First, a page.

48. Project 2 Task Dispatching int dispatcher(int curTask) { int result; switch(tcb[curTask].state) // schedule task { case S_NEW: tcb[curTask].state = S_RUNNING; // set task to run state if(setjmp(k_context)) break; // context switch to new task temp = (int*)tcb[curTask].stack + (STACK_SIZE-8); SET_STACK(temp)// move to new stack result = (*tcb[curTask].task)(tcb[curTask].argument); tcb[curTask].state = S_EXIT; // set task to exit state longjmp(k_context, 1); // return to kernel case S_READY: tcb[curTask].state = S_RUNNING; // set task to run case S_RUNNING: if(setjmp(k_context)) break;// return from task if (signals()) break; longjmp(tcb[curTask].context, 3);// restore task context case S_EXIT: if(curTask== 0) return -1; // if CLI, then quit scheduler syskillTask(curTask); // kill current task case S_BLOCKED: break; // blocked / exit state } return 0; } // end dispatcher Project 2 - Tasking

  49. Project 2 Project 2 Grading Criteria • 5 pts– Replace the simplistic 2-state scheduler with a 5-state, preemptive, prioritized, round-robin scheduler using ready and blocked task queues. (Be sure to handle the SIGSTOP signal.) • 3 pts– Implement counting semaphores within the semSignal, semWait, and semTryLock functions. Add blocked queues to your semSignal and semWait semaphore functions. Validate that the SEM_SIGNAL / SEM_WAIT / SEM_TRYLOCK binary and counting semaphore functions work properly with your scheduler. • 2 pts– Modify the createTask( ) function to mallocargv arguments and insert the new task into the ready queue. Implement the killTask( ) function such that individual tasks can be terminated and resources recovered. • 2 pts– Add a 10 second timer (tics10sec) counting semaphore to the polling routine (pollInterrupts). This can be done by including the <time.h> header and calling the C function time(time_t *timer). semSignal the tics10sec semaphore every 10 seconds. • 2 pts– Modify the list tasks command to display all tasks in the system queues in execution/priority order indicating the task name, if the task is ready, paused, executing, or blocked, and the task priority. If the task is blocked, list the reason for the block. • 1 pt– Create a reentrant high priority task that blocks (SEM_WAIT) on the 10 second timer semaphore (tics10sec). When activated, output a message with the current task number and time and then block again. Project 2 - Tasking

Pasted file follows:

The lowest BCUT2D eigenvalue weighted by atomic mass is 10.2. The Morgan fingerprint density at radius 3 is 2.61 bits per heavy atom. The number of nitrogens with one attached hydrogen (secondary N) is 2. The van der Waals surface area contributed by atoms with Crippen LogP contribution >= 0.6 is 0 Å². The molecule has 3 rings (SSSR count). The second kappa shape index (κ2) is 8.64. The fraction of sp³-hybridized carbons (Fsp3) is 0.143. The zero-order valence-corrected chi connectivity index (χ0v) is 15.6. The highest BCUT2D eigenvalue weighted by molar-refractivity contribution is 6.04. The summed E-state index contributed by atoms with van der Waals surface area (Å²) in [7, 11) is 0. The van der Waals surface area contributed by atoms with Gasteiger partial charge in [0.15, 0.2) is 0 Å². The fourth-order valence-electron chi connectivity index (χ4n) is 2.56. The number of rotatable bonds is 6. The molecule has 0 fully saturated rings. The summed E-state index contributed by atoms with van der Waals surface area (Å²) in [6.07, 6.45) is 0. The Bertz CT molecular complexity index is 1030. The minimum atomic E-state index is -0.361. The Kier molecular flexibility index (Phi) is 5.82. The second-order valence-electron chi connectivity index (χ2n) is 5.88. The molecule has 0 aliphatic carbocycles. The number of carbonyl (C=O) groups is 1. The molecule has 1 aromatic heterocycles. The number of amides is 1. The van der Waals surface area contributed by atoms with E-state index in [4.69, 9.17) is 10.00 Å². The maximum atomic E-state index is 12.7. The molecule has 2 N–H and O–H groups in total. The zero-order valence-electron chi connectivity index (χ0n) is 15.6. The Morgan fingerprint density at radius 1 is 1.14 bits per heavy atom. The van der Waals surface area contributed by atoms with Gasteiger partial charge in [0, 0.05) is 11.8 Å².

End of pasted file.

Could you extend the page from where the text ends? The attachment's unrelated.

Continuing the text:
50. Project 2 Project 2 Grading Criteria • 5 pts– Upon entering main, schedule your CLI as task 0. Have the project2 command schedule timer tasks 1 through 9 and observe that they are functioning correctly. The “CLI” task blocks (SEM_WAIT) on the binary semaphore inBufferReady, while the “TenSeconds” tasks block on the counting semaphore tics10sec. The “ImAlive” tasks do not block but rather immediately swap (context switches) after incrementing their local counters. The high priority “Signal” tasks should respond immediately when semaphore signaled. Project 2 - Tasking